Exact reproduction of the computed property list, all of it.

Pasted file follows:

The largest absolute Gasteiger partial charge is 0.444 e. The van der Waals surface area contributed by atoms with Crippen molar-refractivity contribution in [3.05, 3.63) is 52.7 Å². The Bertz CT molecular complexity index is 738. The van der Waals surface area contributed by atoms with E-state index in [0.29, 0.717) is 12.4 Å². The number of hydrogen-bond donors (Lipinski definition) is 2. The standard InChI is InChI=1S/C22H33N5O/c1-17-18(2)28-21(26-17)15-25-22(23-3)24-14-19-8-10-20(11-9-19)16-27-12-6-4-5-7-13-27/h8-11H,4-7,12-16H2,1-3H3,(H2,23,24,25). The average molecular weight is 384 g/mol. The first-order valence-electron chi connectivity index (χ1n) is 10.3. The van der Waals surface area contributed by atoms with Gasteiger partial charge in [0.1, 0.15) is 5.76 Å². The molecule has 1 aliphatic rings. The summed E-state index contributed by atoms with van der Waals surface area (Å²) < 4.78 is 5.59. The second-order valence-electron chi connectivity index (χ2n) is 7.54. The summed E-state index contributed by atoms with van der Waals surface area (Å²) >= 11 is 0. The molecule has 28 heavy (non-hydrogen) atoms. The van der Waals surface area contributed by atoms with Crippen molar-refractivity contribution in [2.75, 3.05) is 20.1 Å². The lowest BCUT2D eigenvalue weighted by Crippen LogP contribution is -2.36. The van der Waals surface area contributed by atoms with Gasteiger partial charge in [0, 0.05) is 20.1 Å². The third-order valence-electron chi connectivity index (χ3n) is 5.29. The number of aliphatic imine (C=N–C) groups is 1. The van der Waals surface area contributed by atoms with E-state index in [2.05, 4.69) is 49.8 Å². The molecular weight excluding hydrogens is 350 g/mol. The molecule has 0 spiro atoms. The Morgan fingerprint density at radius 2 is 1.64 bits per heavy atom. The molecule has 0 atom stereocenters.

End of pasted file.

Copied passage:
The largest absolute Gasteiger partial charge is 0.444 e. The van der Waals surface area contributed by atoms with Crippen molar-refractivity contribution in [3.05, 3.63) is 52.7 Å². The Bertz CT molecular complexity index is 738. The van der Waals surface area contributed by atoms with E-state index in [0.29, 0.717) is 12.4 Å². The number of hydrogen-bond donors (Lipinski definition) is 2. The standard InChI is InChI=1S/C22H33N5O/c1-17-18(2)28-21(26-17)15-25-22(23-3)24-14-19-8-10-20(11-9-19)16-27-12-6-4-5-7-13-27/h8-11H,4-7,12-16H2,1-3H3,(H2,23,24,25). The average molecular weight is 384 g/mol. The first-order valence-electron chi connectivity index (χ1n) is 10.3. The van der Waals surface area contributed by atoms with Gasteiger partial charge in [0.1, 0.15) is 5.76 Å². The molecule has 1 aliphatic rings. The summed E-state index contributed by atoms with van der Waals surface area (Å²) < 4.78 is 5.59. The second-order valence-electron chi connectivity index (χ2n) is 7.54. The summed E-state index contributed by atoms with van der Waals surface area (Å²) >= 11 is 0. The molecule has 28 heavy (non-hydrogen) atoms. The van der Waals surface area contributed by atoms with Crippen molar-refractivity contribution in [2.75, 3.05) is 20.1 Å². The lowest BCUT2D eigenvalue weighted by Crippen LogP contribution is -2.36. The van der Waals surface area contributed by atoms with Gasteiger partial charge in [0, 0.05) is 20.1 Å². The third-order valence-electron chi connectivity index (χ3n) is 5.29. The number of aliphatic imine (C=N–C) groups is 1. The van der Waals surface area contributed by atoms with E-state index in [2.05, 4.69) is 49.8 Å². The molecular weight excluding hydrogens is 350 g/mol. The molecule has 0 spiro atoms. The Morgan fingerprint density at radius 2 is 1.64 bits per heavy atom. The molecule has 0 atom stereocenters.